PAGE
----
Take it for what its worth... My shelf from CompUsa is made of plastic and never broke yet... but I have used these Mid-Atlantic units at work for years and you could sit on it and not break it if it was bolted on well. I have many times picked these up with the keyboard and trackball installed for about $35 or so on EBAY or as leftovers after big jobs I was involved in...

,Matt

did this work?

I want to do the same thing, but I'm worried that the door (which is hollow) won't support the weight of a keyboard tray plus the pressure one puts on a keyboard while typing. Did you use hollow doors for your desk? Were you able to get the keyboard tray to work?

Hmm..

Hi.

Hollow doors are not going to have enough material to hold the screws for a good keyboard drawer. The shell of a hollow core door is very thin stuff, easily broken and stripped out.

You'll want something solid if you're going to put screws in it.

However, if you're going the cheesy clamp-on route you might be OK because the edges of the door tend to have thicker material as a 'frame' over which the 'skin' has been glued. That frame will be solid, at least for a short thickness, which might keep the door from collapsing when clamped.

As far as weight and strength, it sorta depends on the construction of the door. If it's got some 'honeycomb' structure, then it may have more strength for supporting weight. If not, though, then it's that very thin luan that's holding anything up--not very strong at all.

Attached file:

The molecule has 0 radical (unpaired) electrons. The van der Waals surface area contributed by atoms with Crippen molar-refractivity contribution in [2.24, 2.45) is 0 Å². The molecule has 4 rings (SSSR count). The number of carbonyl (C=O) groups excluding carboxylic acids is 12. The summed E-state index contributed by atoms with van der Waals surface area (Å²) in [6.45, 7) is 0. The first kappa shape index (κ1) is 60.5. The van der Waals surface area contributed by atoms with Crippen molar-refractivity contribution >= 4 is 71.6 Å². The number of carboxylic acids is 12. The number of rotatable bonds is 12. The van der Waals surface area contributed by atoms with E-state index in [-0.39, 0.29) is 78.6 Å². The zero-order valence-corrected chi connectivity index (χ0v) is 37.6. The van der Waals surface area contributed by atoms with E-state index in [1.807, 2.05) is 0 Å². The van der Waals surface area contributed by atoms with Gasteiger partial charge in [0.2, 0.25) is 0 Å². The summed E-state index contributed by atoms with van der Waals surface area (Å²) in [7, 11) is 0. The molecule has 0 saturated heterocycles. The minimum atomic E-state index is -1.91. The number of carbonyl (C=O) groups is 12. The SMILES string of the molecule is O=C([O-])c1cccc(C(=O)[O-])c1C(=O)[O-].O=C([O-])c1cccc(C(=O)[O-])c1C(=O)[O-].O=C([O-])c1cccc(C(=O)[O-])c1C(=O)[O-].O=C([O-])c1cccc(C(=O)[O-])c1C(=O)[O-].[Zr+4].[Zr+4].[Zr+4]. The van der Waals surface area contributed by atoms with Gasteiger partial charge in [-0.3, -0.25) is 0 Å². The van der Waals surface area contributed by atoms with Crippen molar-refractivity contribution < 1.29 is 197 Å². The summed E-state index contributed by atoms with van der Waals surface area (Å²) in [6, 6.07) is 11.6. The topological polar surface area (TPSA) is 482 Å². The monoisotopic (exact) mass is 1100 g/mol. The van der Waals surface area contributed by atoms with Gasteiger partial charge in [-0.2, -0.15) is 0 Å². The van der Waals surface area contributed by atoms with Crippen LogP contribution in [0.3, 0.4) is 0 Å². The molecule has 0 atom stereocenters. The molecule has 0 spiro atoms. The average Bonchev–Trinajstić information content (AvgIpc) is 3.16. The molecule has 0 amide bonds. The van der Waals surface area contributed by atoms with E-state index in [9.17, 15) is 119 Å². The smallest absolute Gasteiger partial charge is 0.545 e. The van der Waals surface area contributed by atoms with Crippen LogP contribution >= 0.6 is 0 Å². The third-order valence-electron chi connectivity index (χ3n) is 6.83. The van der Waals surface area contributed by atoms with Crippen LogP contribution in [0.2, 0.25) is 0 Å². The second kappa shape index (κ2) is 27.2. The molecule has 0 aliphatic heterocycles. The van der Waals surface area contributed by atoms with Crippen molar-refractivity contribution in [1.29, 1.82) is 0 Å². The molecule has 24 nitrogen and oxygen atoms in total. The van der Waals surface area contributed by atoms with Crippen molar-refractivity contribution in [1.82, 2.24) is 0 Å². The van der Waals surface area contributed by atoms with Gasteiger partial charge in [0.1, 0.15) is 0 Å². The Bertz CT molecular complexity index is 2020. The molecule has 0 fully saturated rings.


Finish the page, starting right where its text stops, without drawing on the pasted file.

If you have the door just laying around, you can look inside the knob/lock holes with a flashlight to see how it's built. If you're gonna buy a door, buy a solid one and save yourself some headaches.

shris

one caveat

One caveat to watch for there, though, is that I've seen some luan hollow core doors where the keyhole had a frame (i.e., it looked like solid wood if you looked through the hole. But just a half inch or so past that, it was hollow.

Most luan doors I've seen in the past 15 years do have a honeycomb structure of some sort, but it's not much of anything one way or the other. So they should maybe just tap on it and see if it sounds hollow or not.

Just thought I'd jump in...I ran into this same problem when I turned a hollow door into a drafting table when I was in college.

:-)
Dan

possible solution

If you have a hollow door, mark where the mounting screws are going to go and then fill that area with expanding epoxy foam. Then before the foam cures drill the holes and add hollow wall fasteners. Once everything sets it'll be solid.

Alternately, drill and glue some 1/2" dowel into the door where the mounting screws need to be. Then fill that area with expanding foam to lock the dowels into place. Your mounting screws will go into solid dowel wood, not the hollow door. (this trick works well if you need to remount a door hinge too, but you don't need the foam)

You can find the foam in any home improvement store fairly inexpensively. Just don't overdo it, it'll expand a *lot*!